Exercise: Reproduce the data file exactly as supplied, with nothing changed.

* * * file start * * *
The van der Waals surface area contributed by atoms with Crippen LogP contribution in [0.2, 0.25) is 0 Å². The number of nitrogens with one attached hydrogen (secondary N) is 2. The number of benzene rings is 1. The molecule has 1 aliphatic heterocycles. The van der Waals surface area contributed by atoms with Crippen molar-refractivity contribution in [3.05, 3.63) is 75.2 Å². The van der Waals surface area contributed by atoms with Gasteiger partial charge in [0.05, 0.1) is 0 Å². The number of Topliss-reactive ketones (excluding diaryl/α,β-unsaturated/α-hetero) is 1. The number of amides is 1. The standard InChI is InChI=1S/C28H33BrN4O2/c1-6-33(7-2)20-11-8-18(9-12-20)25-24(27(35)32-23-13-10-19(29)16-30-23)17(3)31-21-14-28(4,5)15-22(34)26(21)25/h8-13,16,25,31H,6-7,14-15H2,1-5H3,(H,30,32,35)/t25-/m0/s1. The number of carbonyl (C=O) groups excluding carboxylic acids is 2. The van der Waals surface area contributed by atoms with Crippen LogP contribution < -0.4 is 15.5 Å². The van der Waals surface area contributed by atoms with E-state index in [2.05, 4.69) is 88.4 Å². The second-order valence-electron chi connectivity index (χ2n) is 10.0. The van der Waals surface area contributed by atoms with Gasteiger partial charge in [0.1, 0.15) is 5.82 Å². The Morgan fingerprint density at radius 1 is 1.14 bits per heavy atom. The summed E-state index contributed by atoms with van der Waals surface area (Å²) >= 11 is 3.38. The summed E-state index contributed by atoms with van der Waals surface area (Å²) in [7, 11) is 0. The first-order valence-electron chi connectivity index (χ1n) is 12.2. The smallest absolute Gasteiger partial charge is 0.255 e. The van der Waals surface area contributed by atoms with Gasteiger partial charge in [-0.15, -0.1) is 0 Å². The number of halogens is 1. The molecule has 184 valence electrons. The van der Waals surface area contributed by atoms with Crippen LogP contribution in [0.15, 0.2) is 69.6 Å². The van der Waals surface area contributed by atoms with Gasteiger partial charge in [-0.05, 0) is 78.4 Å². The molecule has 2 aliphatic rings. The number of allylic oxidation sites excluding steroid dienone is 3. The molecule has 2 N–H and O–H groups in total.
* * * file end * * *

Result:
The van der Waals surface area contributed by atoms with Crippen LogP contribution in [0.2, 0.25) is 0 Å². The number of nitrogens with one attached hydrogen (secondary N) is 2. The number of benzene rings is 1. The molecule has 1 aliphatic heterocycles. The van der Waals surface area contributed by atoms with Crippen molar-refractivity contribution in [3.05, 3.63) is 75.2 Å². The van der Waals surface area contributed by atoms with Gasteiger partial charge in [0.05, 0.1) is 0 Å². The number of Topliss-reactive ketones (excluding diaryl/α,β-unsaturated/α-hetero) is 1. The number of amides is 1. The standard InChI is InChI=1S/C28H33BrN4O2/c1-6-33(7-2)20-11-8-18(9-12-20)25-24(27(35)32-23-13-10-19(29)16-30-23)17(3)31-21-14-28(4,5)15-22(34)26(21)25/h8-13,16,25,31H,6-7,14-15H2,1-5H3,(H,30,32,35)/t25-/m0/s1. The number of carbonyl (C=O) groups excluding carboxylic acids is 2. The van der Waals surface area contributed by atoms with Crippen LogP contribution < -0.4 is 15.5 Å². The van der Waals surface area contributed by atoms with E-state index in [2.05, 4.69) is 88.4 Å². The second-order valence-electron chi connectivity index (χ2n) is 10.0. The van der Waals surface area contributed by atoms with Gasteiger partial charge in [0.1, 0.15) is 5.82 Å². The Morgan fingerprint density at radius 1 is 1.14 bits per heavy atom. The summed E-state index contributed by atoms with van der Waals surface area (Å²) >= 11 is 3.38. The summed E-state index contributed by atoms with van der Waals surface area (Å²) in [7, 11) is 0. The first-order valence-electron chi connectivity index (χ1n) is 12.2. The smallest absolute Gasteiger partial charge is 0.255 e. The van der Waals surface area contributed by atoms with Gasteiger partial charge in [-0.15, -0.1) is 0 Å². The number of halogens is 1. The molecule has 184 valence electrons. The van der Waals surface area contributed by atoms with Crippen LogP contribution in [0.15, 0.2) is 69.6 Å². The van der Waals surface area contributed by atoms with Gasteiger partial charge in [-0.05, 0) is 78.4 Å². The molecule has 2 aliphatic rings. The number of allylic oxidation sites excluding steroid dienone is 3. The molecule has 2 N–H and O–H groups in total.